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Topic: Re: Are humans...(a better way to teach stats?) (fd) (fwd)
Replies: 0

 Lutemann@aol.com Posts: 203 Registered: 12/6/04
Re: Are humans...(a better way to teach stats?) (fd) (fwd)
Posted: Nov 24, 1995 7:20 PM

In a message dated 95-11-24 02:07:59 EST, toom@the-college.iwctx.edu (Andrei
TOOM) writes:

>I do a lot of construction projects in my 9th grade science class, but I
>can't use too much math - they don't know much. I can't teach Newtonian
>physics at the beginning of the year because 50% of the class can't
>solve w=(f)(d) for w. Probably 70% can't solve for f. I used to teach
>simple algebra, but the math people have adopted a new algebra book that
>"carefully guides students from the concrete to the abstract" with
>manipulatives, and they got cranky about me disturbing the guidance.
>The kids I have are bright, eager to learn, and excited about the
>projects we do, but I am crippled by their lack of math. They shrivel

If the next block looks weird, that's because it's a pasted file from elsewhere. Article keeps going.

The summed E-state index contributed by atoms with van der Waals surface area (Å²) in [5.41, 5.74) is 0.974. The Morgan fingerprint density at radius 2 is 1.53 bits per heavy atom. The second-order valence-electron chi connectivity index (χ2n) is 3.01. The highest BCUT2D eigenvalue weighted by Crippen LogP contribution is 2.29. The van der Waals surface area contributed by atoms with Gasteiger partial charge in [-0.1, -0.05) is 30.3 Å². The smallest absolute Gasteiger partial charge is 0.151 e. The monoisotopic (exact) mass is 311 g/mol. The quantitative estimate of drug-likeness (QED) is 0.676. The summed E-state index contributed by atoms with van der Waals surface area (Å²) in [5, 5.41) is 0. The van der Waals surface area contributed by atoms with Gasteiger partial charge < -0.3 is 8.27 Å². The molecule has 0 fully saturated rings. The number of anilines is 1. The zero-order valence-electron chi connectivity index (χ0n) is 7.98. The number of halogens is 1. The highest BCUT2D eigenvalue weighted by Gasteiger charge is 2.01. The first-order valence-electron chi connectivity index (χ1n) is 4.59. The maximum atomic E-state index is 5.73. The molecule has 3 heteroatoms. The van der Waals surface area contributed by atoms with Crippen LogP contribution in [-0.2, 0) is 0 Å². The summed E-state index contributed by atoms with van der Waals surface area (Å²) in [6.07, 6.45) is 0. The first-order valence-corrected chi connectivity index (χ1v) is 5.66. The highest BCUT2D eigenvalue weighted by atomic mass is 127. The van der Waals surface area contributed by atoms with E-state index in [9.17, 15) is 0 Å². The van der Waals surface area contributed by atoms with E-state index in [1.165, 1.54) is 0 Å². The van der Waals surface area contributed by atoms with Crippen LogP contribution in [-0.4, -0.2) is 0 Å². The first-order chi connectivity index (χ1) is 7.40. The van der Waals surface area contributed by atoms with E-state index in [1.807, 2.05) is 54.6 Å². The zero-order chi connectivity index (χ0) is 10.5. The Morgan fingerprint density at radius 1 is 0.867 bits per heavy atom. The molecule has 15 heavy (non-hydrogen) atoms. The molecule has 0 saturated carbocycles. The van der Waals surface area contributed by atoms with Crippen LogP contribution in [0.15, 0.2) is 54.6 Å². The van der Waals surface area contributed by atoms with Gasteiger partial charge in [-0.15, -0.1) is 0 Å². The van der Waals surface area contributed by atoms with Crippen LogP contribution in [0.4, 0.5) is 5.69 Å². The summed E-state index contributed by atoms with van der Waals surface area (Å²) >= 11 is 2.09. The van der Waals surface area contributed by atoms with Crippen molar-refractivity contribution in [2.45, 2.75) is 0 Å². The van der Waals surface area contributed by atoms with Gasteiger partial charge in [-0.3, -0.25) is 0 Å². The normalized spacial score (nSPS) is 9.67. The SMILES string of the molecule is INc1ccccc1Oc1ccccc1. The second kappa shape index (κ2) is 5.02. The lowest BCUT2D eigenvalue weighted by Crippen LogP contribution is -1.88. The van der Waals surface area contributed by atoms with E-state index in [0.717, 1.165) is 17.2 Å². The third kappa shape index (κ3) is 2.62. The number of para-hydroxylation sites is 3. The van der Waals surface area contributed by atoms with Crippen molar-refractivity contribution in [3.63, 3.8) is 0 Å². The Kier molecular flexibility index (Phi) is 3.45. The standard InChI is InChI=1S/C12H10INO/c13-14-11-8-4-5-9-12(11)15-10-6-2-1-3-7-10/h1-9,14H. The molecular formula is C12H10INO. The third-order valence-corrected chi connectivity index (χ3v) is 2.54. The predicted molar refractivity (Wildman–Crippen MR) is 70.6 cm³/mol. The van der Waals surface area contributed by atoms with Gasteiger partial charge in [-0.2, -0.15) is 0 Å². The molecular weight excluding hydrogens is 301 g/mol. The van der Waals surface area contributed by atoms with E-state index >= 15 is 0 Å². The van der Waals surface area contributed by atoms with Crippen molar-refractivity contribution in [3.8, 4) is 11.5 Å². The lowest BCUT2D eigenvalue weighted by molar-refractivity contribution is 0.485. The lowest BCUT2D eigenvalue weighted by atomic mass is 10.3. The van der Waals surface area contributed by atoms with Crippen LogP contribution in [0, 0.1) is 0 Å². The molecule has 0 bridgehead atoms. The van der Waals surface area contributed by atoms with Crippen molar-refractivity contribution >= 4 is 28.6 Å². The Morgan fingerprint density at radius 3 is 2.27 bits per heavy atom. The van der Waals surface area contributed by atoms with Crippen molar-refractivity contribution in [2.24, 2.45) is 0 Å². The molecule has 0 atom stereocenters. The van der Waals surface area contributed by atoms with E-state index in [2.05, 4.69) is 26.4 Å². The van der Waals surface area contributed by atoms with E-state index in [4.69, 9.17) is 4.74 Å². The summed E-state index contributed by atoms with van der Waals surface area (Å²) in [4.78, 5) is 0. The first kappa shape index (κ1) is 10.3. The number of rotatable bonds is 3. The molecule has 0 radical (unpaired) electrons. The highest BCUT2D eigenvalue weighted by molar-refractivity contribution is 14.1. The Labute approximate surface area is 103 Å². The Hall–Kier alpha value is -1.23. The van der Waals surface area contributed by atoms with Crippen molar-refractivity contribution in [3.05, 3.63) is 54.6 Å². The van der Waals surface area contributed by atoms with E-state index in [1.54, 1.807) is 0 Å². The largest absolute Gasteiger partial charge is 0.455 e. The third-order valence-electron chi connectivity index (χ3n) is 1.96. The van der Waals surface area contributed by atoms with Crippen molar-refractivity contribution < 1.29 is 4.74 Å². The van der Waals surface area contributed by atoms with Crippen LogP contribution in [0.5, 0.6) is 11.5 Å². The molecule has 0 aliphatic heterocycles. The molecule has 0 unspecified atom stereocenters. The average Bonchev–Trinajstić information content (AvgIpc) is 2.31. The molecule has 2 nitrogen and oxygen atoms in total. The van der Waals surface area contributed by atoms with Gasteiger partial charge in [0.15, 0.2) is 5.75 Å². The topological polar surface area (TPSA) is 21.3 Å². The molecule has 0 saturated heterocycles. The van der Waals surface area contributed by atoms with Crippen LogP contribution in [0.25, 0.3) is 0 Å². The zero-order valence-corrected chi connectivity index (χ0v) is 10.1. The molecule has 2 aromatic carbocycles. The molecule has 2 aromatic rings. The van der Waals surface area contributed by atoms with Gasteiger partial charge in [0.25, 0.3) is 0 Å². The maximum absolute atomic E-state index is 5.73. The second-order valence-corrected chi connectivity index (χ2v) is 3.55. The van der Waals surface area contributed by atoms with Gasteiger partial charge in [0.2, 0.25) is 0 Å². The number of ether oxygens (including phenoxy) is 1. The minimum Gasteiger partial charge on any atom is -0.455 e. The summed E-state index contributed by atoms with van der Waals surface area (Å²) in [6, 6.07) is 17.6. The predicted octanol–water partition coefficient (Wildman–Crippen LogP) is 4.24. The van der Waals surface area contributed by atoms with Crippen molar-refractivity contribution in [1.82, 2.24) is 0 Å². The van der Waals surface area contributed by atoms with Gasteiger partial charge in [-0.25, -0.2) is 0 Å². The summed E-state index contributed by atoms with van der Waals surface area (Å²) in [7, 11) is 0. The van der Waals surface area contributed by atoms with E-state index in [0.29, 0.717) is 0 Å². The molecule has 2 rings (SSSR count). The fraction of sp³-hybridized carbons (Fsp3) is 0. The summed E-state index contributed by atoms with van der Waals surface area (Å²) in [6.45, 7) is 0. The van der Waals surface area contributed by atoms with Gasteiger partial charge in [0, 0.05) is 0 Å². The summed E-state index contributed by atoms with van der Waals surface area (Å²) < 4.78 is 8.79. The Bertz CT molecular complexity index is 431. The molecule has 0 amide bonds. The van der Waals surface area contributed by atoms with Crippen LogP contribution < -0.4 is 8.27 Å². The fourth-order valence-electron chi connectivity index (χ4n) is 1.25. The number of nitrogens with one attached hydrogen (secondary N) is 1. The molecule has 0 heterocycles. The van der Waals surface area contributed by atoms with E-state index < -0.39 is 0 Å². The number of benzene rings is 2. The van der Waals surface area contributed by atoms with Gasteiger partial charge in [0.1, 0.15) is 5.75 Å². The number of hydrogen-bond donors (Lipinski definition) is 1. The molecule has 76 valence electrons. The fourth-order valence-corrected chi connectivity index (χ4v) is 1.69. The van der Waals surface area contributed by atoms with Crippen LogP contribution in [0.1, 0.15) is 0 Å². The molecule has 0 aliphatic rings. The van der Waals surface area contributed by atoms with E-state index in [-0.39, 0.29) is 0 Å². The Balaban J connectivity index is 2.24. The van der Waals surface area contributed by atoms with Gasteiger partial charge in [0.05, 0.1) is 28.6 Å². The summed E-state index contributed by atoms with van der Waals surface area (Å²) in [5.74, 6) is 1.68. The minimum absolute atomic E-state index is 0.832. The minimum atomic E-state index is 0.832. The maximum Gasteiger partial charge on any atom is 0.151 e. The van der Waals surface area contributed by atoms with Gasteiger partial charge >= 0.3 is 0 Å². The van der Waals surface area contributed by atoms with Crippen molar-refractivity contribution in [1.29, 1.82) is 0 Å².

>when I intone "It's directly proportional...". This week I am
>trying to show how lengthening the snap bar on the mousetrap will affect
>the amount of force and the speed of release that it delivers. These
>cars race in three weeks. My room is full of activity. Will the math
>teachers work with me on this? Heavens, no... it would disrupt the
>sequence.

This is typical of these theoretical reformers. At our school,everyone takes
three terms of physics. When I design my syllabus, I go to the physics and
chemistry teachers (who teach real "real world" problems) and ask what math
they want me to teach.

Kent